Educational disparities between racial and ethnic groups are to some extent linked with differences in families’ and schools’ economic resources. Across racial groups, students eligible for free or reduced-price lunches—a proxy for low-income students—score much lower than those who are not (Grunewald and Nath 2019). Schools serving Native American students and students of color often have fewer resources to offer their students. For example, Minnesota data show that Native American students and students of color tend to attend schools with less-experienced teachers (Grunewald and Nath 2019). Without the resources necessary to recruit and retain teachers, schools that serve more students of color are at a disadvantage.
Other factors are also relevant: for example, evidence suggests that students perform better on standardized tests when they learn from teachers who share their racial and ethnic background (Learning Policy Institute 2018; Center for American Progress 2017). This may partly be because White teachers are more likely to exhibit bias against students who are not of their racial and ethnic background (Chin et al. 2020). Black students who had a Black teacher in grades K-3 were also more likely to graduate high school and enroll in college compared to those who did not (Gershenson et al. 2018), potentially due to exposure to positive role models or through reduced teacher bias.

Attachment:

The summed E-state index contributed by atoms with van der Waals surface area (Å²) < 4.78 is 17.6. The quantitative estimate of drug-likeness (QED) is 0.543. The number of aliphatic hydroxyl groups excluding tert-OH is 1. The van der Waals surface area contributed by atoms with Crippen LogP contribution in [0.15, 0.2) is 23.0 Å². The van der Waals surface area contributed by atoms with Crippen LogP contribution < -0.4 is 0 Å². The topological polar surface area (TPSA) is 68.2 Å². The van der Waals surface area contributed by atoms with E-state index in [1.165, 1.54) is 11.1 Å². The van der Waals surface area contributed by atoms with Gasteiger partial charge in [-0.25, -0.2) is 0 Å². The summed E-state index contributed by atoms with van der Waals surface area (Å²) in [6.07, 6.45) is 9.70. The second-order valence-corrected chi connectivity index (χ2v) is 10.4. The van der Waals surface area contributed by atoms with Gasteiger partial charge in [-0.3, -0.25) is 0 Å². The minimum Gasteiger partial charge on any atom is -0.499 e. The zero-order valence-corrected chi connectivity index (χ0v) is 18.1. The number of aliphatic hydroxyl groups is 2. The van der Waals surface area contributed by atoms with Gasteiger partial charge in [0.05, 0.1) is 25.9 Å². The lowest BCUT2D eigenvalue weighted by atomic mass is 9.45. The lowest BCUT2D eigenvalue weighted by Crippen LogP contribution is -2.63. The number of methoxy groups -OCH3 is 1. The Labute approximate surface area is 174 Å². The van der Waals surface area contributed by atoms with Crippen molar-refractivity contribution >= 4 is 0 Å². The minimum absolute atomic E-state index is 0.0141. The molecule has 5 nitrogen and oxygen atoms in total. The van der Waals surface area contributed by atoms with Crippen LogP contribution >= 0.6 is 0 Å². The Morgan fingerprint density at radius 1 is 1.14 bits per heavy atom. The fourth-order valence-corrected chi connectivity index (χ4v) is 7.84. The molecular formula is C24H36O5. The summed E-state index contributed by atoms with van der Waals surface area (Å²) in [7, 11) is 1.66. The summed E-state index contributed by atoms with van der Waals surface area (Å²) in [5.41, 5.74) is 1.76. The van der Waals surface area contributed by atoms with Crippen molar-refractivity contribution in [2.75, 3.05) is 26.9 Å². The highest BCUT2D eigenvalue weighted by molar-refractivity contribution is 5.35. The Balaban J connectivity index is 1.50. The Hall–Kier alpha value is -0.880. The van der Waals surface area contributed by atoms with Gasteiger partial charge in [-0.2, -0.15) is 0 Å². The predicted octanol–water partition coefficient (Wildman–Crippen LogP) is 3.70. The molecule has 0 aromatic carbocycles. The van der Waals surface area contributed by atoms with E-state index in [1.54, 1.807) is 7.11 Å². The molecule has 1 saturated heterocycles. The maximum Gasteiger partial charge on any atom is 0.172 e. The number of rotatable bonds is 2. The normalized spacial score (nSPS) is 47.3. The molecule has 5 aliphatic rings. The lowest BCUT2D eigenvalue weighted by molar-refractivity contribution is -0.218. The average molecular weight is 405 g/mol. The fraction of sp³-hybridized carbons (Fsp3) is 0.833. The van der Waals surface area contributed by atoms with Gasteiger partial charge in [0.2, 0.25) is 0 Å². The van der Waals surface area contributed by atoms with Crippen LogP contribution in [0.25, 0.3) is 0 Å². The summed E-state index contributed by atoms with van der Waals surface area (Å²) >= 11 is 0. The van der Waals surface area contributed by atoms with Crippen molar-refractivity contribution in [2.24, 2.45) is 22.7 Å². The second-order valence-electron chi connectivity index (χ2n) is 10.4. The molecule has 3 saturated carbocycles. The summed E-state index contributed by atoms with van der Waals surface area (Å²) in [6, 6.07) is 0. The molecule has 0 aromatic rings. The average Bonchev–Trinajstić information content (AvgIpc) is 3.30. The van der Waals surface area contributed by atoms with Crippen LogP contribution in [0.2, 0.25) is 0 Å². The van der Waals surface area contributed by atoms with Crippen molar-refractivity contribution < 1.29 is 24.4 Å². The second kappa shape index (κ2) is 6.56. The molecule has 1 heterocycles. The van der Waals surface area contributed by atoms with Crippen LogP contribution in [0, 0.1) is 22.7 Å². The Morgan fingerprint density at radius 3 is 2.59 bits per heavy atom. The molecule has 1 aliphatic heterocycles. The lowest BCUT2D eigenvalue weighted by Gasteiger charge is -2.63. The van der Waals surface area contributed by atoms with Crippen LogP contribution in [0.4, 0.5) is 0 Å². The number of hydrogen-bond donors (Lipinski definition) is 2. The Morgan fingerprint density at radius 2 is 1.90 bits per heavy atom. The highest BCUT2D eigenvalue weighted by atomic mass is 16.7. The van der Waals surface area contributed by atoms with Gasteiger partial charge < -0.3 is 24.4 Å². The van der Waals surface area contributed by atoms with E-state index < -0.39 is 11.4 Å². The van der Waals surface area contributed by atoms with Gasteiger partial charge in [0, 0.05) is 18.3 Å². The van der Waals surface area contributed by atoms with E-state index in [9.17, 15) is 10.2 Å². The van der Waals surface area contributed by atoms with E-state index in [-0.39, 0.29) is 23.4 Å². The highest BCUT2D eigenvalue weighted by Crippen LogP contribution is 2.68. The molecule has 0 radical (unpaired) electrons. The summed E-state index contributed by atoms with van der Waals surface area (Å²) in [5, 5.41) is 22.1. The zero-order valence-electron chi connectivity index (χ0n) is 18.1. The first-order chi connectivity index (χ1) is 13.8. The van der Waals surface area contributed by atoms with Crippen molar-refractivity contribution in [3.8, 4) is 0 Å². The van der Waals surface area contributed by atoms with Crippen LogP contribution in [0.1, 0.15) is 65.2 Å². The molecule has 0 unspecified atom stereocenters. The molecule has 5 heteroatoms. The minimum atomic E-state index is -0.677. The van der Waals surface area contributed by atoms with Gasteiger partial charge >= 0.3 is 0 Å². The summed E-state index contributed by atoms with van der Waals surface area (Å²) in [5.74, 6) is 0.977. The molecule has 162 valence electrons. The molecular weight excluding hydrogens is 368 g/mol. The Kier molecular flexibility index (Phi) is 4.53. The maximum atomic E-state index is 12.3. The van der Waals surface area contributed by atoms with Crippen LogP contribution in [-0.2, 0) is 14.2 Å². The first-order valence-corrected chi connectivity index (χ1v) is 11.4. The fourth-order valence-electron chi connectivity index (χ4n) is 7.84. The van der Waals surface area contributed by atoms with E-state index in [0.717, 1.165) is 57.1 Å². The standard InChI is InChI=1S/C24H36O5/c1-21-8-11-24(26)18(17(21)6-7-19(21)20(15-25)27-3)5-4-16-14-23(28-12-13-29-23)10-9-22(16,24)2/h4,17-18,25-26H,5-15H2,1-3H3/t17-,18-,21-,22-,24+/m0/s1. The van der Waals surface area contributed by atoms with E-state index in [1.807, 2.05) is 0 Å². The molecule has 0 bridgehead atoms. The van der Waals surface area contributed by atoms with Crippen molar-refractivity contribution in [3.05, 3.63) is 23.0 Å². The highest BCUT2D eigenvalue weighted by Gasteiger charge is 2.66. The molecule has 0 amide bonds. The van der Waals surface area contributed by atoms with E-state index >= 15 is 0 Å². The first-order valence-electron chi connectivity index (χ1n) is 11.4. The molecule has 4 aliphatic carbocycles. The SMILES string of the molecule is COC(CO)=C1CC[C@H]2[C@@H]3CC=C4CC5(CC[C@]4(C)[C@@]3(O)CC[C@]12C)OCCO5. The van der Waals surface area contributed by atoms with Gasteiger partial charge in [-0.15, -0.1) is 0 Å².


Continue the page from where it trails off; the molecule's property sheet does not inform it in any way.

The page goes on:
Given this evidence, it is important to note that most schools in Minnesota do not have a diverse teaching staff. Between 2008 and 2018, the proportion of students of color rose from 24 percent to 34 percent across Minnesota’s public schools, but the proportion of teachers of color remained constant at around 5 percent (Star Tribune 2018).
Another important factor is revealed by data on disciplinary actions, which show how teachers and school staff often treat students of color differently than White students. Native students and students of color make up about one-third of Minnesota’s overall student population but they receive two-thirds of all suspensions and expulsions. Native American and Black students are ten times and eight times more likely, respectively, to be suspended or expelled than their White peers (Minnesota Department of Human Rights 2018). The ramifications of suspensions and expulsions extend beyond the immediate punishment a student faces. Disciplinary actions are associated with higher dropout rates and higher likelihood of involvement in the juvenile justice system (Fabelo et al. 2011).